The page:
• Some enslaved persons found more unusual routes to freedom. For example, Henry Brown persuaded a white carpenter named Samuel A. Smith to pack him in a wooden box and ship him to Philadelphia. The box was only two and one half feet deep, two feet wide and three feet long. It bore the label “This side up with care.” Despite the label, Brown spent several miserable hours traveling head down. At the end of about 24 hours, Henry “Box” Brown climbed out of his box a free man in Philadelphia. Brown eventually made his way to Boston and worked on the Underground Railroad.

  • On the Underground Railroad, the runaways usually traveled by night and hid by day in places called stations. Stables, attics, and cellars all served as stations, At his home in Rochester, New York, Frederick Douglass hid up to 11 runaways at a time.

Harriet Tubman

  • The people who led the runaways to freedom were called conductors. One of the most famous conductors was Harriet Tubman. Born into slavery in Maryland, the 13 year old Tubman once tried to save another slave from punishment.

  • The angry overseer fractured Tubman’s skull with a two pound weight. She suffered fainting spells for the rest of her life but did not let that stop her from working for freedom. In 1849, Tubman learned that her owner was about to sell her. Instead, she escaped. She later described her feelings as she crossed into the free state of Pennsylvania: “I looked at my hands to see if I was the same person now that I was free. There was such a glory over everything.”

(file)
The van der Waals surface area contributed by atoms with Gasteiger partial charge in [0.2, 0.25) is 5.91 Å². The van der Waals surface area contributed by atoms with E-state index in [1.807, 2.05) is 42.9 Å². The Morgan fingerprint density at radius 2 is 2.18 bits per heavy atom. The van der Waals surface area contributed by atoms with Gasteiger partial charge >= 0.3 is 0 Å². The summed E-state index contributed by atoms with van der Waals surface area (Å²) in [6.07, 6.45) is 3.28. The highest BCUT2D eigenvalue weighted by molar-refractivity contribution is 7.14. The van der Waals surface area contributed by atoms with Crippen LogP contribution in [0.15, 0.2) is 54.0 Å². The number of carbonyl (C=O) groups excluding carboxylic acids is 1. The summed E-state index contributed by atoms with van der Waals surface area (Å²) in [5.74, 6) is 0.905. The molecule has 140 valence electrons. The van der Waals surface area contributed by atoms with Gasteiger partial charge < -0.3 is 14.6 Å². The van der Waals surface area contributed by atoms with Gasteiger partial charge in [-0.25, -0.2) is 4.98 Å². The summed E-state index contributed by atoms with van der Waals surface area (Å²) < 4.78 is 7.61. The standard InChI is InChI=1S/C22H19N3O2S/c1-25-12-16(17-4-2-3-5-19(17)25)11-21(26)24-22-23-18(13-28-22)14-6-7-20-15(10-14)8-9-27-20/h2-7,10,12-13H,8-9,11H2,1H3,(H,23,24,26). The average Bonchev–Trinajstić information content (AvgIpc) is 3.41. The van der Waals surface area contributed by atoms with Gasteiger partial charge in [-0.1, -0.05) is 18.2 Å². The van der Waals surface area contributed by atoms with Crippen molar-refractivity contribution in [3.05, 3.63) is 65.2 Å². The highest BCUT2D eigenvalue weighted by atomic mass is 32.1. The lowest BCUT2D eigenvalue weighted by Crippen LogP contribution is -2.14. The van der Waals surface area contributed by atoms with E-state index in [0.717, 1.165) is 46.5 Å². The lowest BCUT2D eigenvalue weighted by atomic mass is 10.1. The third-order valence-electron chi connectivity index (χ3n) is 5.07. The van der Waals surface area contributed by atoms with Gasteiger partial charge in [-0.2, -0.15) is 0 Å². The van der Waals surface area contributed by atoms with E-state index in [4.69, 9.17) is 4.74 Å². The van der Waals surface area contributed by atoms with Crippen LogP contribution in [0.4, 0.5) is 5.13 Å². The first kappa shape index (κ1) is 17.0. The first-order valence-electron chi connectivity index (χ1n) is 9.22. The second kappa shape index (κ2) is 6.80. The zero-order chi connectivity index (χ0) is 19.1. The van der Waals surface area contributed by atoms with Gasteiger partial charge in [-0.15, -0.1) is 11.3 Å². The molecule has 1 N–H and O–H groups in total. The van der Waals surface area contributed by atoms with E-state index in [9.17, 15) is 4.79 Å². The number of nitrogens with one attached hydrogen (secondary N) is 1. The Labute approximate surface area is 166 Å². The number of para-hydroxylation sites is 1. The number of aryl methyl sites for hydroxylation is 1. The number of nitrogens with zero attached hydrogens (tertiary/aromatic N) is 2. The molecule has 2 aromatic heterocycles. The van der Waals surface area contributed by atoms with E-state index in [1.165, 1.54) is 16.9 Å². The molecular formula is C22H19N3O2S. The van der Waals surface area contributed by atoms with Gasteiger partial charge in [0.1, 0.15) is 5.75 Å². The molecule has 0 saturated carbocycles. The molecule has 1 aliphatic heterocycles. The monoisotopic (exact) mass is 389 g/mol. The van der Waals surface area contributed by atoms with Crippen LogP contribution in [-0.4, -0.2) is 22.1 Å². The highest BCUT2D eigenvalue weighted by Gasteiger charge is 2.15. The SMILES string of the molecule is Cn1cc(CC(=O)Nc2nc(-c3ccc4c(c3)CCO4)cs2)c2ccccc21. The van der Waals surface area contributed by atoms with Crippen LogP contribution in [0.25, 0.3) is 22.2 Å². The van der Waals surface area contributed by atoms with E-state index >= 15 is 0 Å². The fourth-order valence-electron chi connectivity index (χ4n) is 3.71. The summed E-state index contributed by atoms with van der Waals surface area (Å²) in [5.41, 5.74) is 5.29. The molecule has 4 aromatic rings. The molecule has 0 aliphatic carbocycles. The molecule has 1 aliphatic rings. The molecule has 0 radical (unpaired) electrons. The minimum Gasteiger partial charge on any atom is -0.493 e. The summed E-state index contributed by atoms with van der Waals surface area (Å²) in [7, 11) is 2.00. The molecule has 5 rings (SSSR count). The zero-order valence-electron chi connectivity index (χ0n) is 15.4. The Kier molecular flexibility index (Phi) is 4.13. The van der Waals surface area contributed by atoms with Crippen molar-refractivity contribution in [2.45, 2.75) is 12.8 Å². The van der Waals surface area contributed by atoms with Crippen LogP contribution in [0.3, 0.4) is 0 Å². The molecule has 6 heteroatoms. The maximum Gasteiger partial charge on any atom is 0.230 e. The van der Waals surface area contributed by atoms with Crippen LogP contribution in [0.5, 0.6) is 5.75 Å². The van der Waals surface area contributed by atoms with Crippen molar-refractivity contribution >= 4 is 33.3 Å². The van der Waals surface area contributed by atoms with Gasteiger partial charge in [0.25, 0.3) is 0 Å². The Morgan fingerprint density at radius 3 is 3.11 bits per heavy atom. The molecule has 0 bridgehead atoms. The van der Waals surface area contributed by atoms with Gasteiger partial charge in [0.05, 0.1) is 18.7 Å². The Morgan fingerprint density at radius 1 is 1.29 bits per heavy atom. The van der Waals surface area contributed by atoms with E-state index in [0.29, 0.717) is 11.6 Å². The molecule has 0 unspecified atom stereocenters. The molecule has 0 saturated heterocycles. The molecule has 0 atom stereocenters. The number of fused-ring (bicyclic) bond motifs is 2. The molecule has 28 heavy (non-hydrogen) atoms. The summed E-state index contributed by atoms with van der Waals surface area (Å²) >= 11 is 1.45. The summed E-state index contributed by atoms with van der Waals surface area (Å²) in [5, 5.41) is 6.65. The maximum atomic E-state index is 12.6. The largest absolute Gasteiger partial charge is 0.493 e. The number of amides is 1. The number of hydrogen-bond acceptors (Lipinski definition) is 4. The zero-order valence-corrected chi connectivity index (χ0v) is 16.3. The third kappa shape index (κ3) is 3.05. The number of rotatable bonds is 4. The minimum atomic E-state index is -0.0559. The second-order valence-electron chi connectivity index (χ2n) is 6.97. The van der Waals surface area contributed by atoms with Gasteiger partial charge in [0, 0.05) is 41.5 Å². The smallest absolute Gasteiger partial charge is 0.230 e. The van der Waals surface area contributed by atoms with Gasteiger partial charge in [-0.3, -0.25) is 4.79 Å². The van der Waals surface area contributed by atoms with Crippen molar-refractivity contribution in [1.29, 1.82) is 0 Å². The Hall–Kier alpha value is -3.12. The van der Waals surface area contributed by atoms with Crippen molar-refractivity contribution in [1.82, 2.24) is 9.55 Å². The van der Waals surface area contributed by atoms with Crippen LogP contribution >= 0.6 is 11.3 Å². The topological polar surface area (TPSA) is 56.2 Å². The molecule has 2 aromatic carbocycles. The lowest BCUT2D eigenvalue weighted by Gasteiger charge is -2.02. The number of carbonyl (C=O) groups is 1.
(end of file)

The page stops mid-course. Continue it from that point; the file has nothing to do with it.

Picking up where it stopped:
• After her escape, Harriet Tubman made 19 dangerous journeys to free enslaved persons. The tiny woman carried a pistol to frighten off slave hunters and medicine to quiet crying babies. Her enemies offered $40,000 for her capture, but not one caught her. “I never run my train off the track and I never lost a passenger,” she proudly declared. Among the people she saved were her parents.

Women Reformers Face Barriers

  • Other women besides the Grimke sisters and Sojourner Truth were abolitionist. Two of these were Lucretia Mott and Elizabeth Cady Stanton. Mott and Stanton were part of an American delegation that attended the World Anti-Slavery Convention in London in 1840. These women had much to say about their work. Yet when they tried to enter the convention they were not allowed to do so. Men angrily claimed that it was not a woman’s place to speak in public. Instead, the women had to sit silent behind a heavy curtain.